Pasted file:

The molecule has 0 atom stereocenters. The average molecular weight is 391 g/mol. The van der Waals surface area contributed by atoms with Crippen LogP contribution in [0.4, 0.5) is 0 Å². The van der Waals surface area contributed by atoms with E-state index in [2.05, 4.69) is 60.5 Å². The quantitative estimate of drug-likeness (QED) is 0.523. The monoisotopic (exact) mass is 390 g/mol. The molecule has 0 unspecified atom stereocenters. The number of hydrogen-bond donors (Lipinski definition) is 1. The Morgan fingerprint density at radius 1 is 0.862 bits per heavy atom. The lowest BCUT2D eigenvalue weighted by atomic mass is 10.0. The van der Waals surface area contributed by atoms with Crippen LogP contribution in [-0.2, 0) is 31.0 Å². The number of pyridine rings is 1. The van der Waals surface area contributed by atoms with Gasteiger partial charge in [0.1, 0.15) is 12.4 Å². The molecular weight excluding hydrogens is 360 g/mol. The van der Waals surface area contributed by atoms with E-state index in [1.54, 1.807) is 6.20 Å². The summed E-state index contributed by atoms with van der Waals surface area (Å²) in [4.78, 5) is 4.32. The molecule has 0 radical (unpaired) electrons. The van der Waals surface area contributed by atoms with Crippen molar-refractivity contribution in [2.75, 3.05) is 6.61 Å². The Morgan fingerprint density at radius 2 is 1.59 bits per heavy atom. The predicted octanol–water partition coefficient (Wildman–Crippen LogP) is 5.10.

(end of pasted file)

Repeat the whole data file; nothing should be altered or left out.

The molecule has 0 atom stereocenters. The average molecular weight is 391 g/mol. The van der Waals surface area contributed by atoms with Crippen LogP contribution in [0.4, 0.5) is 0 Å². The van der Waals surface area contributed by atoms with E-state index in [2.05, 4.69) is 60.5 Å². The quantitative estimate of drug-likeness (QED) is 0.523. The monoisotopic (exact) mass is 390 g/mol. The molecule has 0 unspecified atom stereocenters. The number of hydrogen-bond donors (Lipinski definition) is 1. The Morgan fingerprint density at radius 1 is 0.862 bits per heavy atom. The lowest BCUT2D eigenvalue weighted by atomic mass is 10.0. The van der Waals surface area contributed by atoms with Crippen LogP contribution in [-0.2, 0) is 31.0 Å². The number of pyridine rings is 1. The van der Waals surface area contributed by atoms with Gasteiger partial charge in [0.1, 0.15) is 12.4 Å². The molecular weight excluding hydrogens is 360 g/mol. The van der Waals surface area contributed by atoms with E-state index in [1.54, 1.807) is 6.20 Å². The summed E-state index contributed by atoms with van der Waals surface area (Å²) in [4.78, 5) is 4.32. The molecule has 0 radical (unpaired) electrons. The van der Waals surface area contributed by atoms with Crippen molar-refractivity contribution in [2.75, 3.05) is 6.61 Å². The Morgan fingerprint density at radius 2 is 1.59 bits per heavy atom. The predicted octanol–water partition coefficient (Wildman–Crippen LogP) is 5.10.